Oh, the irony.
Sony doesn’t like pirates—except, perhaps, when Sony feels like pirating.
Hacked Sony Pictures Entertainment emails, published in full on Thursday by WikiLeaks, reveal that Sony had pirated ebooks on its servers. This is particularly notable because Sony has engaged in aggressive and even illegal anti-piracy actions in the past.
Here’s another dose of irony for you: The books are educational tomes about hacking, exactly the subject that Sony would now like to be thoroughly educated in since last year’s hacks put all this information into the public sphere.
Author Jeffrey Carr’s Inside Cyber Warfare is a classic of the information-security genre that’s been widely read and widely copied. Some of those readers and copiers work within Sony, it was revealed yesterday when WikiLeaks published their searchable version of the Sony archives. Both the PDF and TXT files are available.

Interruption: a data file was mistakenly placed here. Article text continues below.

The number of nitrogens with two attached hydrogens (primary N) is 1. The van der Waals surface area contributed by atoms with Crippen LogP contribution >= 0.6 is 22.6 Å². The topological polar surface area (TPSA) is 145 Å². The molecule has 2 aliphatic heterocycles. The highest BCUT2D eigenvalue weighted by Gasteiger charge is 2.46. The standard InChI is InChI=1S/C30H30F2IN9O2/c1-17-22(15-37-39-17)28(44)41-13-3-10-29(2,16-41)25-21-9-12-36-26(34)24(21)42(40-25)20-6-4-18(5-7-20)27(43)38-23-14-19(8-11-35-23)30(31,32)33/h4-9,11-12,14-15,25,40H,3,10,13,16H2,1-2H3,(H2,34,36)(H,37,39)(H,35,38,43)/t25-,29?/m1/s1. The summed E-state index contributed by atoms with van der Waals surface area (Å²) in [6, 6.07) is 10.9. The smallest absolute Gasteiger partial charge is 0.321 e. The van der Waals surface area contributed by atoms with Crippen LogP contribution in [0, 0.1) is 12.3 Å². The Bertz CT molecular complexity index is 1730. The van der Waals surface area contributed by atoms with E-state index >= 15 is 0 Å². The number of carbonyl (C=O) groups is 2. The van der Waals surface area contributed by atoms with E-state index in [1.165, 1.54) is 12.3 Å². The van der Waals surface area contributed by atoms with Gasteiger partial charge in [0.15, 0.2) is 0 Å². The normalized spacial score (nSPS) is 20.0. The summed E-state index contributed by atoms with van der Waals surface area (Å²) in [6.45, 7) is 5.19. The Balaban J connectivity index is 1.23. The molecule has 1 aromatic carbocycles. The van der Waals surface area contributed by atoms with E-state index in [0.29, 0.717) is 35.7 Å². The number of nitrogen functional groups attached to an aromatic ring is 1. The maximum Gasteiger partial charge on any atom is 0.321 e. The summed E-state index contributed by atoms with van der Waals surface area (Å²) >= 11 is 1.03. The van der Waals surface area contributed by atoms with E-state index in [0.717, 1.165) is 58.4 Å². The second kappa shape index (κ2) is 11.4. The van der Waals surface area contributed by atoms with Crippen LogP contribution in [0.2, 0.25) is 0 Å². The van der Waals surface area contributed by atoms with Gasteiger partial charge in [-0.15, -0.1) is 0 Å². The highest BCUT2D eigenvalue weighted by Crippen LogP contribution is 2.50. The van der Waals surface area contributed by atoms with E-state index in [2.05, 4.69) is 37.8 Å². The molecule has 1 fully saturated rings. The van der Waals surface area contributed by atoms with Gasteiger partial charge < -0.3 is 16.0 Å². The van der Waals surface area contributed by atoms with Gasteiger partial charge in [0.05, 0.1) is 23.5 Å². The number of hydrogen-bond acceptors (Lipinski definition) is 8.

The torrents would be disguised as Sony television shows, in this case Hannibal, but would actually be 60-second public service announcements urging users to watch the show legally.
The idea was nixed.
“Forget about a site blocking strategy if we start putting legitimate PSAs or promos on sites we’ve flagged to governments as having no legitimate purpose other than theft… PSAs being for public good, etc…,” Sony executive vice president Keith Weaver wrote.
Later on, another Sony executive vice president, Amiee Wolfson, celebrated the arrest of a Pirate Bay founder as a “huge win” though she worried if hackers would retaliate.
Carr’s book isn’t alone.
Hacking the Next Generation, another book on information security from the same publisher (O’Reilly), can be found in full PDF format on Sony’s servers.
O’Reilly did not respond to a request for comment in time for publication, and Sony declined to respond.
For what it’s worth, both books are definitely worth a read.
Book cover via Inside Cyber Warfare/O’Reilly